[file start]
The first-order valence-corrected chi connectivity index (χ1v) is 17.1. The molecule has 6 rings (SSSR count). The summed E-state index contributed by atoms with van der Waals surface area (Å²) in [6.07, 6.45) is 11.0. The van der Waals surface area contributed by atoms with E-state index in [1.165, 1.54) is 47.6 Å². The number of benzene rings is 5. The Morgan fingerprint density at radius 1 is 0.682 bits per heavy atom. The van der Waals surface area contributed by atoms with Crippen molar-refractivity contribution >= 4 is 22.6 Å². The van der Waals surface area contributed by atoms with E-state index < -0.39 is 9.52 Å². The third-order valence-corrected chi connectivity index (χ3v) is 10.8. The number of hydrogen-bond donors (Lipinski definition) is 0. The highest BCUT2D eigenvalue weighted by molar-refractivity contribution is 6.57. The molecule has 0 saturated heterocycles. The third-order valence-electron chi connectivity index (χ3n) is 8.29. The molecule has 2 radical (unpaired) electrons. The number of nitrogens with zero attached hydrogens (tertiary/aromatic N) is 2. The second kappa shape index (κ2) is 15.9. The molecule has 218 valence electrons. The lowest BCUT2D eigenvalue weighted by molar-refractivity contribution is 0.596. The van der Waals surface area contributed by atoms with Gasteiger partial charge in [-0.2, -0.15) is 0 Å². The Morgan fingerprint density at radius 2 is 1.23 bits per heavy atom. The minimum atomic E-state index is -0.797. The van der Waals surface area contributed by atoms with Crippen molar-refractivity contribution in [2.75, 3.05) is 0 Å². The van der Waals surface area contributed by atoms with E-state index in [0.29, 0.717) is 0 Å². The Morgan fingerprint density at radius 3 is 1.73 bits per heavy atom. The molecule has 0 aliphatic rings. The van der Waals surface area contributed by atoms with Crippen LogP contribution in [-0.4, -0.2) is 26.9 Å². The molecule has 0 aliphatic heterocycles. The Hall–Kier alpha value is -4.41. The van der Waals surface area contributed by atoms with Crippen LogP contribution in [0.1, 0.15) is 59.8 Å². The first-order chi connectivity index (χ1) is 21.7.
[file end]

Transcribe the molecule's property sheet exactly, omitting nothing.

The first-order valence-corrected chi connectivity index (χ1v) is 17.1. The molecule has 6 rings (SSSR count). The summed E-state index contributed by atoms with van der Waals surface area (Å²) in [6.07, 6.45) is 11.0. The van der Waals surface area contributed by atoms with E-state index in [1.165, 1.54) is 47.6 Å². The number of benzene rings is 5. The Morgan fingerprint density at radius 1 is 0.682 bits per heavy atom. The van der Waals surface area contributed by atoms with Crippen molar-refractivity contribution >= 4 is 22.6 Å². The van der Waals surface area contributed by atoms with E-state index < -0.39 is 9.52 Å². The third-order valence-corrected chi connectivity index (χ3v) is 10.8. The number of hydrogen-bond donors (Lipinski definition) is 0. The highest BCUT2D eigenvalue weighted by molar-refractivity contribution is 6.57. The molecule has 0 saturated heterocycles. The third-order valence-electron chi connectivity index (χ3n) is 8.29. The molecule has 2 radical (unpaired) electrons. The number of nitrogens with zero attached hydrogens (tertiary/aromatic N) is 2. The second kappa shape index (κ2) is 15.9. The molecule has 218 valence electrons. The lowest BCUT2D eigenvalue weighted by molar-refractivity contribution is 0.596. The van der Waals surface area contributed by atoms with Gasteiger partial charge in [-0.2, -0.15) is 0 Å². The Morgan fingerprint density at radius 2 is 1.23 bits per heavy atom. The minimum atomic E-state index is -0.797. The van der Waals surface area contributed by atoms with Crippen molar-refractivity contribution in [2.75, 3.05) is 0 Å². The van der Waals surface area contributed by atoms with E-state index in [0.29, 0.717) is 0 Å². The Morgan fingerprint density at radius 3 is 1.73 bits per heavy atom. The molecule has 0 aliphatic rings. The van der Waals surface area contributed by atoms with Crippen LogP contribution in [-0.4, -0.2) is 26.9 Å². The molecule has 0 aliphatic heterocycles. The Hall–Kier alpha value is -4.41. The van der Waals surface area contributed by atoms with Crippen LogP contribution in [0.1, 0.15) is 59.8 Å². The first-order chi connectivity index (χ1) is 21.7.